Drewry trims its projections for transpac contract rates

RETAILERS are preparing for the 2021 transpacific service contract negotiations that begin in March, reports IHS Media

24 November 2020 - 19:00
RETAILERS are preparing for the 2021 transpacific service contract negotiations that begin in March, reports IHS Media.

Drewry lowered its forecast for next year's service contract rates in the eastbound transpacific to US$1,900 to $2,000 per FEU because of uncertainty about economic recovery and regulatory warnings over general rate increases.

Previously, forecasts saw $2,000 to $2,500 per FEU, but the revised figures are still 46 per cent up from 2019 rates.

'Having seen the rate quotations of carriers for early transpacific bids, Drewry now expects contracts to settle at $1,900 to $2,000 [per FEU] next year,' said Drewry Supply Chain Advisor chief Philip Damas.

Pricing from Asia to the US east coast is usually $800 to $1,000 per FEU higher than the west coast rates.

The negotiations between ocean carriers and customers in the largest US trade lane usually begin in March and are signed by May.

Mr Damas doesn't see a repeat of this year next spring when west coast spot rates doubled from roughly $1,700 per FEU and east coast spot rates jumped 50 per cent from $2,500 per FEU.

'Our view is that ocean carriers will be influenced by the more critical questions raised by regulators, even if there is no formal action or investigation. Carriers will not want to be increasing rates and making much higher profits by deliberately keeping capacity below market demand,' said Mr Damas.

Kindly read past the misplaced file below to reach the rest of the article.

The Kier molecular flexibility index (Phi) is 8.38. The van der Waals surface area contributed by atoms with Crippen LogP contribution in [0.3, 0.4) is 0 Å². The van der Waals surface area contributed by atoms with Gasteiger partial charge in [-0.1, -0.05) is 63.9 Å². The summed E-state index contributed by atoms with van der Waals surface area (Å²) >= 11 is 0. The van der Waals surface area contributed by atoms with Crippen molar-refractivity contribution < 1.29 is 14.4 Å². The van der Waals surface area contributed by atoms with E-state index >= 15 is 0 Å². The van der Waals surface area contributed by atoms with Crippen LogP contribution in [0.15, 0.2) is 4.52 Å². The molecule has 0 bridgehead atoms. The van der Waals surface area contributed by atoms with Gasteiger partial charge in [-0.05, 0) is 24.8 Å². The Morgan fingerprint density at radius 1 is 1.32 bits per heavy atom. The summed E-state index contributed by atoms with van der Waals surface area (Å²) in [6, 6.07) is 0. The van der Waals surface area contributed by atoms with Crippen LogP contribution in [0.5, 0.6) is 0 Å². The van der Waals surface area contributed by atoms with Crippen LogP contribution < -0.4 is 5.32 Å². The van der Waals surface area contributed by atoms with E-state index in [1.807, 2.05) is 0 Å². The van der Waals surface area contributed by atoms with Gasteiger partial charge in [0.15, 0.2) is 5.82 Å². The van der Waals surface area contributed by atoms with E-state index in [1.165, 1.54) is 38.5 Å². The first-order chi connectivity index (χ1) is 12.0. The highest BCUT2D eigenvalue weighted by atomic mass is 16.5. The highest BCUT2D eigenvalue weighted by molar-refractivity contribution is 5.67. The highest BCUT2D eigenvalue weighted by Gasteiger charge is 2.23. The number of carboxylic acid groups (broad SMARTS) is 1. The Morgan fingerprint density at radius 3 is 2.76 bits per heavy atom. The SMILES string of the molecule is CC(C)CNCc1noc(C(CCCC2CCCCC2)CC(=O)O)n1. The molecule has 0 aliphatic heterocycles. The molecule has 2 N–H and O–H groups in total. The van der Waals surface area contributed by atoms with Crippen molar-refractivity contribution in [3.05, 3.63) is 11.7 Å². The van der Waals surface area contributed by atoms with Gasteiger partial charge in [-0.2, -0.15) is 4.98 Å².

The contracts were signed last May when US imports were near their lowest in recent years due to supply destruction in China because of factory shutdowns during the early stages of Covid.

After lockdowns in the US ended in the early summer, US imports from Asia exploded, causing a 20 per cent increase each month since late June.

As a result, pricing power returned to the carriers during the four-month cargo surge. However, carriers attempted to shift gears from restricting capacity through blank sailings to increase capacity with extra loaders.

'We believe there will be a continuation of cancelled sailings. This is an important shift in the behaviour of carriers,' said Mr Damas.

'The carriers have managed capacity very effectively through the pandemic. That is a pretty effective strategy for them, and we will see more of that,' said Apex Maritime vice president Kurt McElroy.

'They all look at the profitability they are seeing right now and saying, 'Why should we go back to the previous model?' Retailers realistically are going to be budgeting for a lot higher rates in the coming contract year,' said Mr McElroy.

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